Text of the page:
December 22, 2017 // 11:47 a.m.
Apple has issued new guidelines to the use of microtransactions in software published through its App Store, requiring that anything offering so-called 'loot boxes' for purchase must make the odds available beforehand - echoing the laws regarding gambling in the UK.
While there have been warnings that 'loot boxes' - items, typically purchasable for real-world cash, which give the player a chance at some rare or otherwise desirable in-game item - may be pushing gambling onto young children, they are not classified as gambling in the UK unless there's a means to cash out 'winnings'. Apple, however, is seemingly getting ahead of the increasing bad feeling against the mechanism by borrowing from traditional gambling law and requiring that the odds of success are made visible prior to any cash changing hands.
Under UK law, as well as elsewhere in the world, gaming machines are required to display the return-to-player percentage - the amount of money a player can expect to get back as they feed coins into its gaping maw. While in-game loot boxes with no cash-out mechanism aren't technically gambling under UK law, it's this model that Apple is voluntarily mimicking with the announcement that odds must be clearly displayed prior to purchase - meaning that, from now on, anyone buying a game with loot boxes from Apple's App Store will be able to see just how likely or unlikely they are to actually receive the much-coveted item for which they are typing in their credit card details.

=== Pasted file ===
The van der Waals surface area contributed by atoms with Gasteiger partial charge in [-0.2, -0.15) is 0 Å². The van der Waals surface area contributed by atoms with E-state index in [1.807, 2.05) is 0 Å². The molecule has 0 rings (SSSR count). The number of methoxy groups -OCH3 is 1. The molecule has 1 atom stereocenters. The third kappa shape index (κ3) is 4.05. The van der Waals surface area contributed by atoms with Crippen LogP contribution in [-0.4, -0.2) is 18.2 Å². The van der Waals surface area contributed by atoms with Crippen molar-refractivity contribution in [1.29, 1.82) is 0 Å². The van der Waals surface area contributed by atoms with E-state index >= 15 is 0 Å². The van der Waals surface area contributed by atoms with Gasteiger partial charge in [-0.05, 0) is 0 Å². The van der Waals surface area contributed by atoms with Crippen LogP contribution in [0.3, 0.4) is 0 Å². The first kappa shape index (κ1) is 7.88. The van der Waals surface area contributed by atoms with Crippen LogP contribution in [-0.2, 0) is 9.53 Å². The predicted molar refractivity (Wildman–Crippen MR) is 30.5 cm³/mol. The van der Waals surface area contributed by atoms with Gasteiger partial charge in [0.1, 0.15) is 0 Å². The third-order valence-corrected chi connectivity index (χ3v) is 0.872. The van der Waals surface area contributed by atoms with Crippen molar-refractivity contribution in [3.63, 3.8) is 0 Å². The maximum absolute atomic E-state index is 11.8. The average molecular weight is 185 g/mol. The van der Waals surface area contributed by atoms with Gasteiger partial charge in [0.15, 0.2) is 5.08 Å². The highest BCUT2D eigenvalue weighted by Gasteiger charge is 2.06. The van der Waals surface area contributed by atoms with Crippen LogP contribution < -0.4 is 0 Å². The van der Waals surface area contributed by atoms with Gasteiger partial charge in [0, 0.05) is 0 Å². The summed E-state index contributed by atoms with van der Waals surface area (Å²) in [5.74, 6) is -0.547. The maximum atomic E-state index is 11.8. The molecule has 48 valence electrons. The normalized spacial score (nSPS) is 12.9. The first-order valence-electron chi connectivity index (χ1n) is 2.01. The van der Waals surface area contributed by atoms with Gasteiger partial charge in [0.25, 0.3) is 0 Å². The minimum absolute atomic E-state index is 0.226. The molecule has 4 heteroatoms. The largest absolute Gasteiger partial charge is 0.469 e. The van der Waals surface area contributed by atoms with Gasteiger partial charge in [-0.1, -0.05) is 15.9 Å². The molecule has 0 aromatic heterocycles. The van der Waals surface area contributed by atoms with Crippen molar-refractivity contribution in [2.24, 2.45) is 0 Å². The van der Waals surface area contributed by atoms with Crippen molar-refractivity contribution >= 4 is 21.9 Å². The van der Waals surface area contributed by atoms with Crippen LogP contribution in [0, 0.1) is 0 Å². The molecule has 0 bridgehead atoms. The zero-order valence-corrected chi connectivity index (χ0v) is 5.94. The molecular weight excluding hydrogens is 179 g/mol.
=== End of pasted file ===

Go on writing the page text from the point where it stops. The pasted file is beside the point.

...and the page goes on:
'Apps offering "loot boxes" or other mechanisms that provide randomised virtual items for purchase must disclose the odds of receiving each type of item to customers prior to purchase,' Apple's freshly updated developer guidelines state. This is in addition to rules against the expiration of in-app purchases, the requirement for a restoration mechanism to be in place should a player lose a paid-for item through no fault of their own, and the requirement that purchased content cannot be directly or indirectly gifted - a way to skirt the 'it's only gambling if you can cash out' issue.
The guidelines are live now, though it may be some time before developers are able to update their applications accordingly.